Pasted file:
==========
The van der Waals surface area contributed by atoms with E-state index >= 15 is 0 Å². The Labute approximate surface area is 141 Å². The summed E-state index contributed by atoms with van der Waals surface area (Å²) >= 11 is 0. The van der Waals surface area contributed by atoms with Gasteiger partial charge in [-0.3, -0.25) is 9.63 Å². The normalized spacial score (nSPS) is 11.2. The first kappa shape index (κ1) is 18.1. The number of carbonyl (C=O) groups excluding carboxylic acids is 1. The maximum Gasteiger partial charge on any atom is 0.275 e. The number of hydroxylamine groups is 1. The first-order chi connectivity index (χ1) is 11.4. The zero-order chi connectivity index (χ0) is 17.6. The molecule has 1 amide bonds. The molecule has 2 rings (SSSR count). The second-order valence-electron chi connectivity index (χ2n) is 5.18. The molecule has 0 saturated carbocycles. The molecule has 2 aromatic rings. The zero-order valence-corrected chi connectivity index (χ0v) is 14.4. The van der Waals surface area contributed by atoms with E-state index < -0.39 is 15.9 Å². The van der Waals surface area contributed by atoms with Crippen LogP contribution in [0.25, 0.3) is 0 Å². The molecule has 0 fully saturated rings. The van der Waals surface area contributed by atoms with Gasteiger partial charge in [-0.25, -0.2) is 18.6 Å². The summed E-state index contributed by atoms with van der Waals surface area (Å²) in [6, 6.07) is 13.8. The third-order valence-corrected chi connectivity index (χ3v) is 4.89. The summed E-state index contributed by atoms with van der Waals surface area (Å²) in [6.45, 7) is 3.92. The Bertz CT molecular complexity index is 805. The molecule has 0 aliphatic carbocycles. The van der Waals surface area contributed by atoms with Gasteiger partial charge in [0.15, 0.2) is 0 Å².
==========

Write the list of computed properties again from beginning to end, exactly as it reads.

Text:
The van der Waals surface area contributed by atoms with E-state index >= 15 is 0 Å². The Labute approximate surface area is 141 Å². The summed E-state index contributed by atoms with van der Waals surface area (Å²) >= 11 is 0. The van der Waals surface area contributed by atoms with Gasteiger partial charge in [-0.3, -0.25) is 9.63 Å². The normalized spacial score (nSPS) is 11.2. The first kappa shape index (κ1) is 18.1. The number of carbonyl (C=O) groups excluding carboxylic acids is 1. The maximum Gasteiger partial charge on any atom is 0.275 e. The number of hydroxylamine groups is 1. The first-order chi connectivity index (χ1) is 11.4. The zero-order chi connectivity index (χ0) is 17.6. The molecule has 1 amide bonds. The molecule has 2 rings (SSSR count). The second-order valence-electron chi connectivity index (χ2n) is 5.18. The molecule has 0 saturated carbocycles. The molecule has 2 aromatic rings. The zero-order valence-corrected chi connectivity index (χ0v) is 14.4. The van der Waals surface area contributed by atoms with E-state index < -0.39 is 15.9 Å². The van der Waals surface area contributed by atoms with Crippen LogP contribution in [0.25, 0.3) is 0 Å². The molecule has 0 fully saturated rings. The van der Waals surface area contributed by atoms with Gasteiger partial charge in [-0.25, -0.2) is 18.6 Å². The summed E-state index contributed by atoms with van der Waals surface area (Å²) in [6, 6.07) is 13.8. The third-order valence-corrected chi connectivity index (χ3v) is 4.89. The summed E-state index contributed by atoms with van der Waals surface area (Å²) in [6.45, 7) is 3.92. The Bertz CT molecular complexity index is 805. The molecule has 0 aliphatic carbocycles. The van der Waals surface area contributed by atoms with Gasteiger partial charge in [0.15, 0.2) is 0 Å².